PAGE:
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A printmaker's progress


Solstice – The Return of the Light

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Stone Circle

Tomorrow marks the Winter Solstice. Beginning in the early morning hours, it marks the shortest day and longest night of the year in the Northern hemisphere. Being an event of significance in the allignment of the stones at Stonehenge, I thought this would be a good time to feature images of my visit there this past August.

The day I visited the site was a gloomy, dark one with no moments of sunshine whatsoever, so I have no iconic photos of the sun shining through the stones to show you. The crowd surrounding the stones created its own photographic challenge. I was nonetheless left in awe of their magnificence and the extraordinary feat of engineering that created the henge. Built in the Neolithic Period, between 3000 and 2000 years ago, with gigantic stones brought all the way from Wales, this accomplishment boggles the mind. And with so few clues as to its purpose and the culture that built it, it remains an intriguing and mystical glimpse into our past.

The approach to the stones was a long one. Seeing the tops of the stones appear filled me with such excitement, only to be dimmed somewhat by the enormous crowd surrounding them, everyone intent on capturing selfies.

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First Sight

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All Those Bright Dots

It took a while to circle completely around the stones, with every few steps offering up a new view and composition to contemplate. While it was disappointing to not be able to enter into the circle, it did make it easier to take photos  and to absorb the splendour of the stones unimpeded by throngs of people. Below are a few close ups and stone vignettes.

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Through the Circle

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Beyond the Stones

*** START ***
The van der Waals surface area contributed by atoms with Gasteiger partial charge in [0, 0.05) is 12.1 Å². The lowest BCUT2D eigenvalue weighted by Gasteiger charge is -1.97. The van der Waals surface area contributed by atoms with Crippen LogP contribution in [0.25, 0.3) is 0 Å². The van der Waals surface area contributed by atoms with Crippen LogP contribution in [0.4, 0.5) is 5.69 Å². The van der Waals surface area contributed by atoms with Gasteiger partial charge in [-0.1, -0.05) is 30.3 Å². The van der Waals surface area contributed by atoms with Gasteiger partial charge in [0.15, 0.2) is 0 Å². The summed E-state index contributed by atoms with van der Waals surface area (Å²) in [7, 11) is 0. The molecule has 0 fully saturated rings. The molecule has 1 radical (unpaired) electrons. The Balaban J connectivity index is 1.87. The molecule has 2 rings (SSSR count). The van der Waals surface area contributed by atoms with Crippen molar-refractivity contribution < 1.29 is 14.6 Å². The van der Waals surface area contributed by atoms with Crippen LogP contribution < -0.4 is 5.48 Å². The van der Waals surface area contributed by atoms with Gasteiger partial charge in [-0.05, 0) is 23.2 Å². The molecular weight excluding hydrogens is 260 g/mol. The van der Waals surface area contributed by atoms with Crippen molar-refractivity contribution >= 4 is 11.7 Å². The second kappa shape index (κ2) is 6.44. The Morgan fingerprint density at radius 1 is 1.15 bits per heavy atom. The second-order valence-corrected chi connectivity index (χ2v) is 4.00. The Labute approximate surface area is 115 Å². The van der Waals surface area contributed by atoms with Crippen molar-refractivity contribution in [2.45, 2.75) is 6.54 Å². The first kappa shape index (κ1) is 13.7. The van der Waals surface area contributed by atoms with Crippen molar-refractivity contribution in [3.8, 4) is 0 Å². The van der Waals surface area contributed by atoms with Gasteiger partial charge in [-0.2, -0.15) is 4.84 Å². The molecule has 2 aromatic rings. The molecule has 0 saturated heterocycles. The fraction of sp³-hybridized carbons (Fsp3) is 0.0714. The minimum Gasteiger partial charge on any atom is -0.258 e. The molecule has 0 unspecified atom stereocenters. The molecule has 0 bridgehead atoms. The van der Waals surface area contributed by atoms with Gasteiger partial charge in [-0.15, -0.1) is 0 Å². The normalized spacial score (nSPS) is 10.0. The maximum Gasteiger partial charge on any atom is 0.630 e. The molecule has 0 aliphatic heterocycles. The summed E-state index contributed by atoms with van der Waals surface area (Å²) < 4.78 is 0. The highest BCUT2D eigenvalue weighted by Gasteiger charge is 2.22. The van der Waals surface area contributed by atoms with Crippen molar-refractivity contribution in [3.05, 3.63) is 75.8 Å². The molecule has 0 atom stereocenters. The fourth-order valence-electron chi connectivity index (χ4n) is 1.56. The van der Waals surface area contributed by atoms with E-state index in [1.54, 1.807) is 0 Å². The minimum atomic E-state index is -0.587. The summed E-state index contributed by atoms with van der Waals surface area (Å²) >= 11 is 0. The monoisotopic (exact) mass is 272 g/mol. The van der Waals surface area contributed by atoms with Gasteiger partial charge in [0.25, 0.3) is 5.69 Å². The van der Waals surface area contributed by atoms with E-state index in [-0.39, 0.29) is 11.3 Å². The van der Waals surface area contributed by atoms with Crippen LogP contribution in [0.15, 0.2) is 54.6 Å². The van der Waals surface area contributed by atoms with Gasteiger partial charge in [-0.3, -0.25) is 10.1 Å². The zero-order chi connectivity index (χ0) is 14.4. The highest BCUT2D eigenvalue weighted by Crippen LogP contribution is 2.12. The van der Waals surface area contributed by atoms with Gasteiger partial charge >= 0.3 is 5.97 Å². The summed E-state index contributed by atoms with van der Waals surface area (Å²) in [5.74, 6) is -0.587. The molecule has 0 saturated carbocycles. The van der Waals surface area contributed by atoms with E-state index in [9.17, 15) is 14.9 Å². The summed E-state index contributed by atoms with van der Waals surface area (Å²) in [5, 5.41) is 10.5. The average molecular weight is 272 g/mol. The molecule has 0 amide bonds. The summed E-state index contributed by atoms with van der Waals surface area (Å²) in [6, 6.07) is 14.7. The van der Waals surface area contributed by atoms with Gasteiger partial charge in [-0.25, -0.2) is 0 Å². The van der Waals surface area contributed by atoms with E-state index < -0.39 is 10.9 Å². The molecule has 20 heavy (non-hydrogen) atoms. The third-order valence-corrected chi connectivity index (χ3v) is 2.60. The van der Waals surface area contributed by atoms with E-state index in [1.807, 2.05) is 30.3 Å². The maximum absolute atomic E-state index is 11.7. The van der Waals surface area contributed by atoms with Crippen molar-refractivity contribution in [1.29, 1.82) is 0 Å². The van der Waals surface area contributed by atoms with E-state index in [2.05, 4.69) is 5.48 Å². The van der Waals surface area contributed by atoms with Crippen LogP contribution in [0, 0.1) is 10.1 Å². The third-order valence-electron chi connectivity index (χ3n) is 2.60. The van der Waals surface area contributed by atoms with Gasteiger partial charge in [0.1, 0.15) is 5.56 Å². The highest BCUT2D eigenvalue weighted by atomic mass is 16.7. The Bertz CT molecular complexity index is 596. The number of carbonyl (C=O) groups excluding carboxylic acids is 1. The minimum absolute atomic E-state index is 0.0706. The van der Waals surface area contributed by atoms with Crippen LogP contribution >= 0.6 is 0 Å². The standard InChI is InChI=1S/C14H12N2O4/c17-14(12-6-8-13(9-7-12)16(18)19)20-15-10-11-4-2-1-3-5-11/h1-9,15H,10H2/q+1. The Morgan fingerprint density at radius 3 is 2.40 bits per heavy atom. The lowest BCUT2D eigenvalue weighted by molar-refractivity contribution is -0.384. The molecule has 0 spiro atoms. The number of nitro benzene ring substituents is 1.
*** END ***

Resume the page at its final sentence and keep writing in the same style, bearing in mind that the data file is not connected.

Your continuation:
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Birds of a Feather

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A full view of the stones without people was nearly impossible but the next photos come close.

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Full Circle

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Standing Stones

Some more photos from that day can be found here.

Wishing everyone here a Happy Solstice, and may the lenghtening of days bring light, joy and love into your hearts and lives.




Winter Solstice – Lighting the Way

Sandcut Sunset

Sandcut Sunset

              For the earth turns
While the dark night sings to the dawn

                          Too long December

Today is the winter solstice. It marks the day when the earth tilt begins to bring it closer to the sun, starting the lengthening of our daylight hours once again. As we move out of the darkness our spirits lift with the brighter days. For many this is a solemn moment in the year to be celebrated. It is no coincidence that Christmas falls around the winter solstice, for Jesus is worshipped for bringing light and hope to a troubled world. While I am not a religious person I do embrace spirituality, for I feel it is our path to an enlightened life. And I do believe that the light is there within us, wanting to be brought forth.

A few years ago I wrote a post around the winter solstice. It was a difficult piece to write, and when I reread it, it still brings tears to my eyes. Whenever the winter solstice comes around I am reminded of it, of how it resonated with so many, but also of the charge I laid on myself then to live life fully and true to myself. I think I am about waist deep in the sea now.

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Tuesday Tales – Into the Sun



                                          For the earth tilts
                   While the dark night sings to the dawn
                                               Too long December